Had he just been open with me and explained he was considering other opportunities or just wasn’t in love with the role, I not only would have understood but continued working with him.
Perhaps he concluded it wouldn’t have been pleasant to explain those details but the way he handled the situation naturally extinguished our working relationship altogether.
Juxtapose that situation with another candidate who explained he would be taking himself off the market. I asked if he’d first like to pursue another solid opportunity that had landed on my desk but he had given his word to another employer and I had nothing but respect for his decision.
Years later, he reached out to re-engage his search and we managed to achieve a seamless placement as I knew the value of his word and that when he expressed interest in this particular role, he would see it through to completion.
2) Business Leadership: Integrity is equally important from the opposite side of the coin.
From an internal perspective, can you actually afford a new potential hire’s salary? Is it realistic to hit the targeted bonus? Will the responsibilities and performance evaluation align with what was advertised? If not, why string a candidate or employee along only to have bad news come out at the 11th hour and potentially tarnish or ruin the relationship?
My firm was once representing a candidate who was asked to go through a grueling six-hour final interview. While collecting feedback, the hiring manager explained he was going to pass because of the candidate’s reason for leaving his prior job.
That’s reasonable but considering that information was available from the start, it seemed there were other variables affecting his decision that he did not disclose, and without that transparency, I did not feel comfortable sending him candidates in the future.
From an external perspective, business leaders can also exhibit integrity by effectively managing client expectations.
That said, while it may be enticing to take on a huge project that’s beyond the scope of anything you’ve done, carefully evaluate whether you have the bandwidth to complete it efficiently as failing to meet deadlines could severely damage your reputation.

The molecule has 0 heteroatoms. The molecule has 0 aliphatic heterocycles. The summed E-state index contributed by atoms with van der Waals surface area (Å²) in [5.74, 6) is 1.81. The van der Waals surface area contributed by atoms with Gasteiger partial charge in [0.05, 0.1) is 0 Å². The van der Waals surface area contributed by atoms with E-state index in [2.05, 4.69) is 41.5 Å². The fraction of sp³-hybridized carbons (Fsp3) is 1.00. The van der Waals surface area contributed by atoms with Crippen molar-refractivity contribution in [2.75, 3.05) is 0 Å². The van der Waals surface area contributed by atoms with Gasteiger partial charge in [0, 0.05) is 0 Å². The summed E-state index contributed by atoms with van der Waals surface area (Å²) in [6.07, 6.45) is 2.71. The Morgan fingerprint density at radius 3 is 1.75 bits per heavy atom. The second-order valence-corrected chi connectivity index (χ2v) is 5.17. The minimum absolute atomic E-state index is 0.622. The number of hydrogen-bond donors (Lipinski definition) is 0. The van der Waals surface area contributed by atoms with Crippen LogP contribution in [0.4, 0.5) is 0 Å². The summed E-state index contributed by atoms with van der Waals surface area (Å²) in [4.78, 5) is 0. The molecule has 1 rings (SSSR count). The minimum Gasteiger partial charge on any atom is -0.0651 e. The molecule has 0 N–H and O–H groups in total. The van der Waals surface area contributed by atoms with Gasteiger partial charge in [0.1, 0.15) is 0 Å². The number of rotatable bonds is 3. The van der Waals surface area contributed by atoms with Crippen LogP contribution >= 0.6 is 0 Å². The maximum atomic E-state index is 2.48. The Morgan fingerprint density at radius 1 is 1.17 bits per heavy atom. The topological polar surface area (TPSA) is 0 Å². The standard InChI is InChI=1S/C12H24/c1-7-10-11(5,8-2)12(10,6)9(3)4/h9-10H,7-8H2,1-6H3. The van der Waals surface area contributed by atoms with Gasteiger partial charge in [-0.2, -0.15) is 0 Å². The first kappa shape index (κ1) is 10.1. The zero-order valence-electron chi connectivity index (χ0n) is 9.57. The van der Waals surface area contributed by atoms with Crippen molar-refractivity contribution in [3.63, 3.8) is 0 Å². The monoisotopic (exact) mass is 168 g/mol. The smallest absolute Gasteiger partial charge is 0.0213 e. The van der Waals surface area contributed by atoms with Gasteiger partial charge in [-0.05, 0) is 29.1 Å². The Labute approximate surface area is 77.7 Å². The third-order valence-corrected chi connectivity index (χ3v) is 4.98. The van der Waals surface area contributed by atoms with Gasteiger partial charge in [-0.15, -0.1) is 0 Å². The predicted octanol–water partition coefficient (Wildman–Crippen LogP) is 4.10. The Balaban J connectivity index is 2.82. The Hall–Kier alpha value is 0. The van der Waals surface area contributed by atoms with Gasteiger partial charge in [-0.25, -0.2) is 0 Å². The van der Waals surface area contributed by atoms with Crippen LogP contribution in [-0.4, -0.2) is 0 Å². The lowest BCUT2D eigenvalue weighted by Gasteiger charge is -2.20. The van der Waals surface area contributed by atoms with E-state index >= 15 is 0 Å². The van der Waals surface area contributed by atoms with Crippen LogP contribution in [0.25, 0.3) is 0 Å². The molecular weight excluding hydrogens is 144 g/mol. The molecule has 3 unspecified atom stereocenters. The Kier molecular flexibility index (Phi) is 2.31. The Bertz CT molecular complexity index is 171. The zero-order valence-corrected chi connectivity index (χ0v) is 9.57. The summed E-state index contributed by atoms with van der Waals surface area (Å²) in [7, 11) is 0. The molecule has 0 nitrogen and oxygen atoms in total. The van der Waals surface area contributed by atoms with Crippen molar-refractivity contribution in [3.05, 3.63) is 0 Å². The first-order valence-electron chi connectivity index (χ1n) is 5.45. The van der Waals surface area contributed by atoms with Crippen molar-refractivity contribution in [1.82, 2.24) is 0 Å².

For example, my firm specializes primarily in the placement of Microsoft technical professionals and thus I need to be very careful about working with clients outside my niche and either defer those recs to differently specialized agencies or explain it will take longer than usual to locate quality candidates.
The bottom line is that a big part of integrity is telling people what they need to hear instead of what they want to hear, and while it might hurt a few egos in the short term, integrity is a long term game and there may be some adversity on the road to success.
3) Standard Employment: Integrity is equally important for non-management professionals.
For example, I once employed an individual who missed a half day of work without calling, later explaining that he’d hit someone with his car and needed to help. But, as time passed he couldn’t keep the details of his story straight and he was forced to admit he was just taking personal time.
I wouldn’t have cared had he just been forthcoming, but ultimately, his lack of integrity changed the nature of our relationship until it fell apart.
It’s easy to be up front when the content of your message will make you look good, but in other cases, remember that telling the truth and realistically managing expectations may create some tension in the moment but is far superior than looking over your shoulder when you do things the wrong way.
Bottom Line: You must ignite a fire within yourself to be a professional of integrity because it’s not always easy, and there are many times when the easy way isn’t the right way. But, as I mentioned, integrity is a long term game and how you relate to the concept will be a significant part of your legacy.
So how will you be remembered?
Will your network recognize you as the person who stepped on however many heads necessary to get things done or the person who worked harder to build scrupulous solutions?
The choice ultimately is yours, but in my experience, the latter is far more rewarding.